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Researchers examined data from a . population study of couples planning to get pregnant, the Boston University Pregnancy Online Study (PRESTO). Looking at 695 couples who had been trying to conceive for the past six menstrual cycles or less, the researchers found that the men’s quality and length of sleep was associated with the chances of successful conception. Men who reported regularly sleeping either less or more than 6 to 8 hours of sleep were noticeably less likely to impregnate their partners, as were men who reported having trouble sleeping at least some of the time. The success rate lowered the worse sleep the men got, and the relationship held firm even after accounting for other factors like a history of depression, body mass index, or frequency of sex.
“There is very little data about how men’s sleep may affect fertility,” Dr. Peter Schlegel, an urologist unaffiliated with the study, told HealthDay. “We know any stress can affect fertility for both women and men. This study strongly suggests that for men, aiming for the 7 to [less than] 9 hours of sleep helps to optimize their fertility and their chances of contributing to a pregnancy.”
Schlegel is vice president of the American Society for Reproductive Medicine, as well as chief of urology at New York City’s Weill Cornell Medicine.
Men who regularly slept less than 6 hours or 9 hours were 42 percent less likely to conceive with their partners within any given month compared to those who got 8 hours of sleep, explained lead author Dr. Lauren Wise, a professor of epidemiology at Boston University School of Public Health. And the results were similar for couples who had only been trying to conceive for three menstrual cycles or less as well.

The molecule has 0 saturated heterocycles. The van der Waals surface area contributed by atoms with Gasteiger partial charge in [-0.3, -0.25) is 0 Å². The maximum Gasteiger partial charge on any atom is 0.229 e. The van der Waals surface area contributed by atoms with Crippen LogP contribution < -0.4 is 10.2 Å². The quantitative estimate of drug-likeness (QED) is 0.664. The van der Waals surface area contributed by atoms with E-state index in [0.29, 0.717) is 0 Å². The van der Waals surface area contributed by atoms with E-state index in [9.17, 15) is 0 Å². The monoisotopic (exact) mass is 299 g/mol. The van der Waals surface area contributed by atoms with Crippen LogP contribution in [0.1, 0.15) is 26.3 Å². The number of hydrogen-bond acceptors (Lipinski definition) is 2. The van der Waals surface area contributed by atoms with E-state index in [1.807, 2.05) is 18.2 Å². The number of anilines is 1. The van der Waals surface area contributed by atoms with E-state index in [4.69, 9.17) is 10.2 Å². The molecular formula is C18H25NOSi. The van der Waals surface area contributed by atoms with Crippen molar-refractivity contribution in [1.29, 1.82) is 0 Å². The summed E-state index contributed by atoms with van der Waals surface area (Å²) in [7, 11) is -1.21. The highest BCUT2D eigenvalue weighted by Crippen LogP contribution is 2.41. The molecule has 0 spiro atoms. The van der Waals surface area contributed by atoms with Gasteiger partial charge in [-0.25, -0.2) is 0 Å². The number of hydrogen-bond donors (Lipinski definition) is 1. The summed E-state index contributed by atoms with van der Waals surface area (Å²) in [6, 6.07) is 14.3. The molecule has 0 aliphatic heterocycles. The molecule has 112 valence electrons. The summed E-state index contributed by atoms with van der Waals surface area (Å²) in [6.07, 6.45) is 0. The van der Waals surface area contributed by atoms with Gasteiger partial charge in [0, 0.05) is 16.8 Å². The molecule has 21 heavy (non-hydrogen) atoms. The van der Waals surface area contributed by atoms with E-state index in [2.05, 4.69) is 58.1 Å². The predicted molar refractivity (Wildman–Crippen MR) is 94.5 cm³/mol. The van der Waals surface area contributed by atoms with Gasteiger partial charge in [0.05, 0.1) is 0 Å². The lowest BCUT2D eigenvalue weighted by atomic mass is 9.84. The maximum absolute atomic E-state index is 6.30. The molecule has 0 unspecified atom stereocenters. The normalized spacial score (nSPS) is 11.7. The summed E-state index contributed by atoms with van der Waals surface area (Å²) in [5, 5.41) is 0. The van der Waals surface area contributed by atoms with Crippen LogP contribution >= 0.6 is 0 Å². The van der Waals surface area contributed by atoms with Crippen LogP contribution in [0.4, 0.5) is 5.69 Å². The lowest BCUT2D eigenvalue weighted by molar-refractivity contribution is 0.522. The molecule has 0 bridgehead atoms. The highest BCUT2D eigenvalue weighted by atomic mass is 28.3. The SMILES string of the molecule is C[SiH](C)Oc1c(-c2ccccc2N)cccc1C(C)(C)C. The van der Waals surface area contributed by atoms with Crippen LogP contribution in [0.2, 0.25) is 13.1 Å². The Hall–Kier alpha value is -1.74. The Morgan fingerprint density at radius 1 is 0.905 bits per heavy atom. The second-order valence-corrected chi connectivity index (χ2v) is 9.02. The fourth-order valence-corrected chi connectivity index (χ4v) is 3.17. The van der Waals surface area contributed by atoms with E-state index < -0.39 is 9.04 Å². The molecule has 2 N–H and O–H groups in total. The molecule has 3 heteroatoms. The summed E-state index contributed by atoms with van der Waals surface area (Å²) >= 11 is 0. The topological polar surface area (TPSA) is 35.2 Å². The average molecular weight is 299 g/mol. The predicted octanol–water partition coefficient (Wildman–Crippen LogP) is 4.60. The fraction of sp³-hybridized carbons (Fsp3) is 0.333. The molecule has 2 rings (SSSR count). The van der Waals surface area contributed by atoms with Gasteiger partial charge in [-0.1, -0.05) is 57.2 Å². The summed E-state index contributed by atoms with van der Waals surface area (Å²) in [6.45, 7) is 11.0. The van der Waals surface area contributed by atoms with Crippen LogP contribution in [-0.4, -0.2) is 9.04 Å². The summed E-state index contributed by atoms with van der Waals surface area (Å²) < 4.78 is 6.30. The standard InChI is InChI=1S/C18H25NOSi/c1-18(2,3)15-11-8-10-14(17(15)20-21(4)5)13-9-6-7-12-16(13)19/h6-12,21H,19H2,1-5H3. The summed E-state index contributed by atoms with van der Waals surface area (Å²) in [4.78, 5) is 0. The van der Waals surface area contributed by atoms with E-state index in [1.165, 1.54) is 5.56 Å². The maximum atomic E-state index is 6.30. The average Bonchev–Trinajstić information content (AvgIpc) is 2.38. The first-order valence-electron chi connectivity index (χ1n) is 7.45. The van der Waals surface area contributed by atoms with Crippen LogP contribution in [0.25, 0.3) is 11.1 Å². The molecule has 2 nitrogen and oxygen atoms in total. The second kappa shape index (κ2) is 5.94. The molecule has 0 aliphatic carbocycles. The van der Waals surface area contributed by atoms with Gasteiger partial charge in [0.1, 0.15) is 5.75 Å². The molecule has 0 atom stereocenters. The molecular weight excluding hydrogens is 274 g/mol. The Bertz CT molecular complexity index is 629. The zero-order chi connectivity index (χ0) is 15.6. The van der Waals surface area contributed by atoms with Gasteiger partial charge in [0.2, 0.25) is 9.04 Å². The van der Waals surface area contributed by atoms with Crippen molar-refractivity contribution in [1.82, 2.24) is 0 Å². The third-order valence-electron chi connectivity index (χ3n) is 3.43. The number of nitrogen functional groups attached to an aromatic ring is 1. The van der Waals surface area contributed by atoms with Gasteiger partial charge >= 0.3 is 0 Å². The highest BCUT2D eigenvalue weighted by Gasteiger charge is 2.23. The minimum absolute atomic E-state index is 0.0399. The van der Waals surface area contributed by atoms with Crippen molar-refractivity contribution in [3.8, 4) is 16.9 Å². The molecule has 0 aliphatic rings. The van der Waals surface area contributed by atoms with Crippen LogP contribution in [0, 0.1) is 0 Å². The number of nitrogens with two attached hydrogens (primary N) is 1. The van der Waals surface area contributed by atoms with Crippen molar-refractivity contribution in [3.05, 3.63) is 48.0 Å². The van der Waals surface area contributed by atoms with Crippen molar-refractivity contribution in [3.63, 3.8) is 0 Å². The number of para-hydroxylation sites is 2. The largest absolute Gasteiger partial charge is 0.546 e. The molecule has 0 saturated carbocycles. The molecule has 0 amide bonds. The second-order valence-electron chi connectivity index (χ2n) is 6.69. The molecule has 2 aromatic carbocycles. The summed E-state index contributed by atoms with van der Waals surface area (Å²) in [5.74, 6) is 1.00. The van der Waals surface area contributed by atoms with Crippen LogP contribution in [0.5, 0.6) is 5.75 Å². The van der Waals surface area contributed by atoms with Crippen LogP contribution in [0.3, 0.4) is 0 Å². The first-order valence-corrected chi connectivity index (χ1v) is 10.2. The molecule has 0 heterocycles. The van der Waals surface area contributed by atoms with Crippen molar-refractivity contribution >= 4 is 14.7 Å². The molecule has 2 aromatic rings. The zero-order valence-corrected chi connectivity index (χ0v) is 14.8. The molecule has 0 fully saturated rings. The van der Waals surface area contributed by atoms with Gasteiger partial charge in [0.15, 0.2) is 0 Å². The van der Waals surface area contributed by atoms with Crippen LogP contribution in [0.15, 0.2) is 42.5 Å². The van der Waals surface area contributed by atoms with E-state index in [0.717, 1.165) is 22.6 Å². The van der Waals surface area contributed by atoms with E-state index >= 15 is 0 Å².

As for why, Wise noted that sleep helps regulate men’s daily testosterone levels, which in turn promote good sperm quality. Elsewhere, other research has found that sleep problems are associated with lower sperm concentration, total sperm count, and level of healthy sperm, the authors said, along with lower testosterone.
Like all studies of its kind, the findings only point to a possible link between sleep and male fertility, and don’t support a direct cause-and-effect relationship. Additionally, the preliminary study has not yet been published in a scientific journal, meaning it hasn’t still undergone peer-review. Wise and her colleagues hope that more research can shine a light on how sleep affects fertility.
.: Wise L, Mckinnon C, Wesselink A, et al. Sleep And Male Fecundity In A North American Preconception Cohort Study. American Society for Reproductive Medicine Scientific Congress. 2016.
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